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Spiritual covering

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I was having a conversation yesterday about the concept of spiritual covering and I realized, I really don’t know much about it.   Yes, I’d grown up in a home where Bill Gothard’s teachings about spiritual covering placed me under an umbrella that my dad apparently held over my mom, sister…
By Seth Barnes
I was having a conversation yesterday about the concept of spiritual covering and I realized, I really don’t know much about it.
 
Yes, I’d grown up in a home where Bill Gothard’s teachings about spiritual covering placed me under an umbrella that my dad apparently held over my mom, sister and I. But that didn’t seem to make a whole lot of sense and hadn’t worked out well insofar as it discouraged any kind of dialogue about questionable issues. I was a curious boy and it shut me down.
 
So I looked up spiritual covering in the Bible and, lo and behold, found nothing. Technically that means the term is not “biblical” insofar as it is not found in the Bible.
 
In fact, the only time I found covering mentioned in the New Testament was in 1 Corinthians 11: “if a woman has long hair, it is her glory? For long hair is given to her as a covering.” So that wasn’t helpful.
 
But the rest of the chapter did talk about the related concept of “headship” when it says “I want you to realize that the head of every man is Christ.” (1 Cor. 11:3)
 
So Jesus is our “head” and we know the Holy Spirit is our counselor. The issue seems to hinge on the Bible’s teaching about authority. “Obey your leaders and submit to them, for they are keeping watch over your souls” says Hebrews 13:7. How do you do that and allow Jesus to be your head and the Holy Spirit to be your counselor?
 
It turns out there was a group of people back in the ’70’s who tried to answer this question by starting something that later became known as the Shepherding Movement. Their idea was that we need to be in accountability relationships and therefore should find a shepherd to look out for us and give us spiritual protection. When we find the right shepherd, he becomes our covering.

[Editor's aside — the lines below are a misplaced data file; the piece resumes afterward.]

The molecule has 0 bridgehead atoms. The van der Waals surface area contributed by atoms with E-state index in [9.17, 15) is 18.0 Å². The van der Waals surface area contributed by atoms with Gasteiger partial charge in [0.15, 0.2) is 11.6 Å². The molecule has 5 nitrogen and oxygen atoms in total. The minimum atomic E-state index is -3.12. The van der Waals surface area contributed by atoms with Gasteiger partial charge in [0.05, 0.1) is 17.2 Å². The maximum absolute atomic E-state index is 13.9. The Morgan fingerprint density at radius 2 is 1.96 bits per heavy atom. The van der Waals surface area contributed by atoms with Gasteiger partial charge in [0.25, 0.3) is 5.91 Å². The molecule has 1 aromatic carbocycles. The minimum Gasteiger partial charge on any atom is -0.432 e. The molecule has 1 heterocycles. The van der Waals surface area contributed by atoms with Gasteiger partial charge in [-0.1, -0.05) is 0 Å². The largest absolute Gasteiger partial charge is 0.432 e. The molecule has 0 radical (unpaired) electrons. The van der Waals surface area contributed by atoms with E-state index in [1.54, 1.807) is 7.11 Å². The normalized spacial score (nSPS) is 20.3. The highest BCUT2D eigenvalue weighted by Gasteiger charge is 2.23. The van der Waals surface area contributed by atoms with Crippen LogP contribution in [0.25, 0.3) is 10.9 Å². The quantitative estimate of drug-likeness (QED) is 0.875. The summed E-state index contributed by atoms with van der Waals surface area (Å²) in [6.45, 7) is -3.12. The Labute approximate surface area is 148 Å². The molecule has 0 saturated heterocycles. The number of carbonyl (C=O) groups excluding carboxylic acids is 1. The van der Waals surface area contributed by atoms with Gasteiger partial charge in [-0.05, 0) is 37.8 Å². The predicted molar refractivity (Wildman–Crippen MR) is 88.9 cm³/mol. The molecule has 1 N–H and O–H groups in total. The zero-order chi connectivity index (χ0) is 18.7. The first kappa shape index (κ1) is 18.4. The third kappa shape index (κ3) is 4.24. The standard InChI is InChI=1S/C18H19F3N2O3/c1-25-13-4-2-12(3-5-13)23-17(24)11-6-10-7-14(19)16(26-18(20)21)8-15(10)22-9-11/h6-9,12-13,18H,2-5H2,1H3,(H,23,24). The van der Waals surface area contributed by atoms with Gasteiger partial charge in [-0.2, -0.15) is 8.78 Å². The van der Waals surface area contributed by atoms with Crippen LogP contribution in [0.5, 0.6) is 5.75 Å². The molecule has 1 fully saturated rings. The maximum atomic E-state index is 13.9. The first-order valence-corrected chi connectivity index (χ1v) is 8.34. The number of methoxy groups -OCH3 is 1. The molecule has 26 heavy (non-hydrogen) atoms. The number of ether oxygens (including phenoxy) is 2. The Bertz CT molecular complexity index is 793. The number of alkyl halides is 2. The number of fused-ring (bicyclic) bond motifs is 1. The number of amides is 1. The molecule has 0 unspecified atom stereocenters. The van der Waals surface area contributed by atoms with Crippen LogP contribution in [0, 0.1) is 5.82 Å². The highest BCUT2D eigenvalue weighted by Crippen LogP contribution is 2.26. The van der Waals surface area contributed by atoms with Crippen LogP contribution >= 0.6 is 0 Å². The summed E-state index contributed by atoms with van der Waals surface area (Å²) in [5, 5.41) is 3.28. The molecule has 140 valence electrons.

The Shepherding Movement blew up when its leaders became controlling. And therein lies the rub. We need accountability structures, but we have to ask the Holy Spirit to lead us.
 
Without accountability, I may become a law unto myself, running amok spiritually and leading my followers down crazy paths. But all human beings ultimately are going to disappoint, so Jesus is our ultimate covering. We go to him for protection, not men.
 
It can be confusing. Can someone in authority spiritually protect you, and if so how? Certainly if someone is praying for my protection, I appreciate it. But anyone can do that for me. I have a number of intercessors who “cover” me that way. That leads to another question: Are certain prayers more powerful because of a person’s authority over me?
 
I also have guys that I check with about key decisions. Andrew Shearman, for example, is a man I consistently look to for wisdom. He has been through the fire – tested so many times and yet still standing. I trust his decision making. If I have blind spots, he often will see them. And in that sense, he covers me.
 
But there are times when Andrew and I disagree. And there are others who I look to for wisdom. Ultimately I have to stand before God and account to him and him alone for my actions. I’m pretty sure the debrief we have of my life will hinge on the way I tried to love people.
 
I don’t know that there’s a black and white answer. As with so many spiritual questions, God seems to want for us to live in the mystery – the tension between accountability to those in authority over us and accountability to the Spirit.
 
Who are you accountable to – who gets to ask you the tough questions that keep you in check? When do you submit and when do you not submit to them?

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